When he is at his best, Jason Day is almost unbeatable. Following his victory at the Wells Fargo Championships on Sunday, his second win already this year on the PGA Tour, the Australian former world No1 looks back to that level.
Day endured a difficult spell last year, with injury problems and the illness of his mother contributing to a first barren season since 2012. But he started to turn it around in the final months and got his reward at the Farmers Insurance Open in January, where he ended his drought.
He has not finished worse than 22nd in his last 10 stroke play events and is now back into the world top 10.
Two wins is a huge achievement and he will know that he is ready to compete for the biggest titles once again. Day is sure to be among the leading contenders at The Players Championship, an event he won in 2016, this week at Sawgrass.
The Players is one of my favourites and fully deserves its billing as the unofficial fifth Major. Like the Masters, it has an iconic, ever-present backdrop and is a tournament you look forward to watching on television. It’s a great course for the golfer: the weather is always perfect and the par fives are reachable.
All of the world’s top 20 are due to be involved. Rory McIlroy will be there, having finished nine shots behind Day at Quail Hollow, largely because of a bad second round. It was a reasonable performance from the Northern Irishman but still not the winning McIlroy we know and love.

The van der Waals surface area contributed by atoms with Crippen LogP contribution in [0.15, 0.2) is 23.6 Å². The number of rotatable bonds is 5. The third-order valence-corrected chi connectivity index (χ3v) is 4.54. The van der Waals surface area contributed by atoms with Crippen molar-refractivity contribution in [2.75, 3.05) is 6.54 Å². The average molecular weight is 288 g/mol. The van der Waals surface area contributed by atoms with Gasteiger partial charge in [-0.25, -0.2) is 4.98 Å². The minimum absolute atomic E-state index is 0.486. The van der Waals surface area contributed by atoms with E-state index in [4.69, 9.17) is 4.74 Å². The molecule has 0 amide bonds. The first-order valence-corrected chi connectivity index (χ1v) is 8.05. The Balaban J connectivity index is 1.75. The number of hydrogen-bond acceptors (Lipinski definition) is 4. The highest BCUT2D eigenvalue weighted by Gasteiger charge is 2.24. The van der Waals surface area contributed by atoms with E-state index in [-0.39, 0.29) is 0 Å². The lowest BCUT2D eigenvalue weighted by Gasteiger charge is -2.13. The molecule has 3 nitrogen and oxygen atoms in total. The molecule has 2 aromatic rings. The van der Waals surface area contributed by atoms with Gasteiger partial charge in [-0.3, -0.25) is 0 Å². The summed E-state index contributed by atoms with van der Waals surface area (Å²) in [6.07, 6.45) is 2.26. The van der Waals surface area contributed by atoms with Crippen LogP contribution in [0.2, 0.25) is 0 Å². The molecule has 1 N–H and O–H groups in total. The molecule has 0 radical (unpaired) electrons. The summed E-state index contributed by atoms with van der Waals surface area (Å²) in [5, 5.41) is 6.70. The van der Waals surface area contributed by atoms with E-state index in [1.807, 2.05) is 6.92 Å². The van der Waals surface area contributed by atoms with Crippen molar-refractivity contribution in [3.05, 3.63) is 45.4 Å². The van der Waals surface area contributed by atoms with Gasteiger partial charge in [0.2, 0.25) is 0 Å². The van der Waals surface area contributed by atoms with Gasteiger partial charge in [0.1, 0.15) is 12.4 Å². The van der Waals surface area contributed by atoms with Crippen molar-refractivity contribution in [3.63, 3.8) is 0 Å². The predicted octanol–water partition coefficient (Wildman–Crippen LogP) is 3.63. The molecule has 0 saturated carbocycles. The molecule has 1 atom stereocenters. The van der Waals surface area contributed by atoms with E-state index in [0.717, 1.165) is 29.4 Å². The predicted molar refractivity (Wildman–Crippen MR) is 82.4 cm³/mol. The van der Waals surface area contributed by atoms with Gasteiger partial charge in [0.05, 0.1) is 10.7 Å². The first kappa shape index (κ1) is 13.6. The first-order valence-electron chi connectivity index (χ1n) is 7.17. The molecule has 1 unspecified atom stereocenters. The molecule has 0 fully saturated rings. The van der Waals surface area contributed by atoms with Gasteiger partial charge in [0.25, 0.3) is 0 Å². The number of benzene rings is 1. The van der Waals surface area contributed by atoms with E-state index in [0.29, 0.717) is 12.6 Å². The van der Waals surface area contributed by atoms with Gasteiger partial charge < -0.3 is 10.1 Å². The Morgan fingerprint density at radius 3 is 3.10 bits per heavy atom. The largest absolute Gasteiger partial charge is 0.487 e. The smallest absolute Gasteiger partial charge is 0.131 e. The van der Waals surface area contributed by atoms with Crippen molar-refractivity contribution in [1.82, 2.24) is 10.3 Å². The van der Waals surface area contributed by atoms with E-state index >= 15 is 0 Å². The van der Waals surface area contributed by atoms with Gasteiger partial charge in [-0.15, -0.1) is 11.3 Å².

Ian Poulter has been second at TPC twice, including last year when Kim Si-woo won. It’s his type of course – fairways and greens – and though the Englishman doesn’t have the length he does have the accuracy.
It will also be interesting to see how Patrick Reed does, following his Masters triumph.
Addition of women lifts battle of the sixes
It was great to see how successful the integration of female players was at the latest GolfSixes event on the European Tour over the weekend.
English pair Charley Hull and Georgia Hall knocked out the defending champions, Denmark’s Thorbjorn Olesen and Lucas Bjerregaard, and reached the quarter-finals, only losing to the eventual winners, Paul Dunne and Gavin Moynihan of Ireland.
The European Women’s team, comprising of England’s Mel Reid and Spain’s Carlota Ciganda, also reached the last eight of the short-format competition.
The female players proved a great addition to the innovative event and will have opened up a lot of people’s eyes to how good they are.
Hopefully their fantastic performances will lead to more sponsors backing women’s golf, because it needs it.
In the end the Irish were too good for everyone, beating France in the final.
Dunne has had more success so far in his career but Moynihan played great over the two days and I hope this spurs him on to more.
Well done to them, and the European Tour for staging a great, innovative event.